6. Jefferson may have had to compromise his most sacredly-held principles for the Louisiana Purchase to go forward. But he later described the Purchase as a “great achievement.” He wrote in 1810, “It is incumbent on those who accept great charges to risk themselves on great occasions.” President Thomas Jefferson doubled the size of the United States and set a precedent for the acquisition of new lands through means other than war and conquest. France turned New Orleans over to the United States on December 20, 1803.  





Source 3

The Louisiana Purchase Constitutional Concerns (Secondary Source)





  1. Leading up to the Louisiana Purchase, there had been several philosophical debates about how to interpret the Constitution.  Alexander Hamilton and the Federalists believed in a loose interpretation of the Constitution, while Thomas Jefferson and the Democratic-Republicans believed in a strict interpretation. 



Constitutional Concerns  


  1. ...There was a certain amount of hypocrisy on both the Jeffersonian and Federalist sides as ratification of the treaty was debated... Gallatin biographer Raymond Walters Jr. wrote: “On January 10, 1803, the day the Senate approved the nomination of James Monroe to negotiate with France for the purchase of New Orleans and perhaps Florida, Attorney General [Levi] Lincoln submitted an ingenious proposal to the President. To conform to the strict states’-rights construction of the Constitution which he knew the President favored, he suggested that any agreement with France be so worded as to make it appear that the United States was merely altering its boundaries to include the area purchased.”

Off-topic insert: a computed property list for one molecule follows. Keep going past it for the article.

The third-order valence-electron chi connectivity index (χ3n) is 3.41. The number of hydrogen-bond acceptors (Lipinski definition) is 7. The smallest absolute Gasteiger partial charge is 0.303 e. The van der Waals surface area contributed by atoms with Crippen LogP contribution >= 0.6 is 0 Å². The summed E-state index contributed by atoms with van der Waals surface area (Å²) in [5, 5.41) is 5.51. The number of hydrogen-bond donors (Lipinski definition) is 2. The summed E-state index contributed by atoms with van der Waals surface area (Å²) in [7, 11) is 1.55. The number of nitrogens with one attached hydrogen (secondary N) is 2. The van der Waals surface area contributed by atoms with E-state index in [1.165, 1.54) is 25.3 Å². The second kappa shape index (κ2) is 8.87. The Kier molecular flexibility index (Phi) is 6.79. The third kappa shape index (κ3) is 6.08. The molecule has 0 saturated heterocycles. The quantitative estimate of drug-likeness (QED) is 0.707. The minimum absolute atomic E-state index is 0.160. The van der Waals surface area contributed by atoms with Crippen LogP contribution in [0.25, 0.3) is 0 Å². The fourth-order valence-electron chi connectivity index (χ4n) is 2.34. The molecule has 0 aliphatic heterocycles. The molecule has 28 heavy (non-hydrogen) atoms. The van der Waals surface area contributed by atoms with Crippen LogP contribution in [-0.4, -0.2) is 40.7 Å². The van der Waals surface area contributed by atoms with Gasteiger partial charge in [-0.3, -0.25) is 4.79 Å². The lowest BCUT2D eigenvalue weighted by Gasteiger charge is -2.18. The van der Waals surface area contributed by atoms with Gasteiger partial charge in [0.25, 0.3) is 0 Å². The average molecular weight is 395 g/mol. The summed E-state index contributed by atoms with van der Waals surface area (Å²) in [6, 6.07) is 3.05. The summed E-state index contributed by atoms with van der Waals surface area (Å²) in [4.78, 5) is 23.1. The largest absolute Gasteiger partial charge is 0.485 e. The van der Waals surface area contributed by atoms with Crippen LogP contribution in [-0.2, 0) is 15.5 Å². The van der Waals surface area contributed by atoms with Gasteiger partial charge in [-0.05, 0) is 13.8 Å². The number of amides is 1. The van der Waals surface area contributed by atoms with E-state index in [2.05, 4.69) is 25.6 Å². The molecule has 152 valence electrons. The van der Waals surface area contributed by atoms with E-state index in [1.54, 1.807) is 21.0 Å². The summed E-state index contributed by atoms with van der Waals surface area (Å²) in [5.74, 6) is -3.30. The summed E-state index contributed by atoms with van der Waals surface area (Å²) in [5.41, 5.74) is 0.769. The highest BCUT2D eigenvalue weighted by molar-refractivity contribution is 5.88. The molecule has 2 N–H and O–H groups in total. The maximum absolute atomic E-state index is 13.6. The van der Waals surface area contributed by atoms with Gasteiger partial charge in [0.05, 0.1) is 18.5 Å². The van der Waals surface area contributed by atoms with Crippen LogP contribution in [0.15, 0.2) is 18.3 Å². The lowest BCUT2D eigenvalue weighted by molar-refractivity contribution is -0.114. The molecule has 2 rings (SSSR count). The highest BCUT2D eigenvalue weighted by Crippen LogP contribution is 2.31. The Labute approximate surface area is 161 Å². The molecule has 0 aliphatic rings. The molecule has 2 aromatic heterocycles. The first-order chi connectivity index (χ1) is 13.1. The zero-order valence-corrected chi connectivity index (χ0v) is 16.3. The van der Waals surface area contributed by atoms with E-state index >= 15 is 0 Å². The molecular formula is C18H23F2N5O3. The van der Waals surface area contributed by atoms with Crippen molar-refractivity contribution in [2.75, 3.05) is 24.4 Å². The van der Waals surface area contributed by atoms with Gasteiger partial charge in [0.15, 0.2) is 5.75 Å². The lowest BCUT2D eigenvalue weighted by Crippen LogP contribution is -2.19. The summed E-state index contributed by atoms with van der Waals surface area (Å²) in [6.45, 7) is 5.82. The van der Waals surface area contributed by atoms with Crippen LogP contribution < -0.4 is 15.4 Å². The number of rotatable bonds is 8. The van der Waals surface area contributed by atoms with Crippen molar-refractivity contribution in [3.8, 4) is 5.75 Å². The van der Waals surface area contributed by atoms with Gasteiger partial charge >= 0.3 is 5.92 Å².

2. On January 13, Gallatin, on the other hand, argued: “If the acquisition of territory is not warranted by the constitution, it is not more legal to acquire for one State than for the United States; if the Legislature and Executive established by constitution are not proper organs for the acquirement of new territory for the use of the Union, still less can they be so for the acquirement of new territory for the use of one State.” He argued: “The existence of the United States as a nation presupposes the power of every nation of extending their territory by treaties, and the general power given to the President and Senate of making treaties designates the organs through which the acquisition may be made.” Several weeks later, Jefferson responded: “I think it will be safer not to permit the enlargement of the Union but by an amendment of the Constitution.”  
  3. Jefferson needed to be persuaded by reason and reality that the Constitution was not to be an impediment to ratification of the treaty… Historian Forrest McDonald wrote that Thomas Paine made a persuasive argument to Jefferson: “The cession makes no alteration in the Constitution… it only extends the principles of it over a larger territory, and this certainly is within the morality of the Constitution.” According to McDonald, “That cut to the heart of the matter, and in that spirit Jefferson abandoned his reservations.” McDonald wrote: “President Jefferson and his intimates, taking the grander view, rose above the mundane considerations as they rose above the paranoid fears. From their vantage point, it was clear that acquiring New Orleans and the Louisiana territory had secured the frontiers of the United States to the west, the northwest, and the southwest, and had reduced the likelihood of war with France to almost nothing.” It was easier to buy Louisiana than to fight for it. 





  • hypocrisy- the practice of claiming to have moral standards or beliefs to which one's own behavior does not conform; pretense 

  • ingenious- clever, original 

  • organs- a department or organization that performs a specific function 

  • presupposes- to suppose or assume beforehand 

  • impediment- obstruction or obstacle 

  • mundane- common or ordinary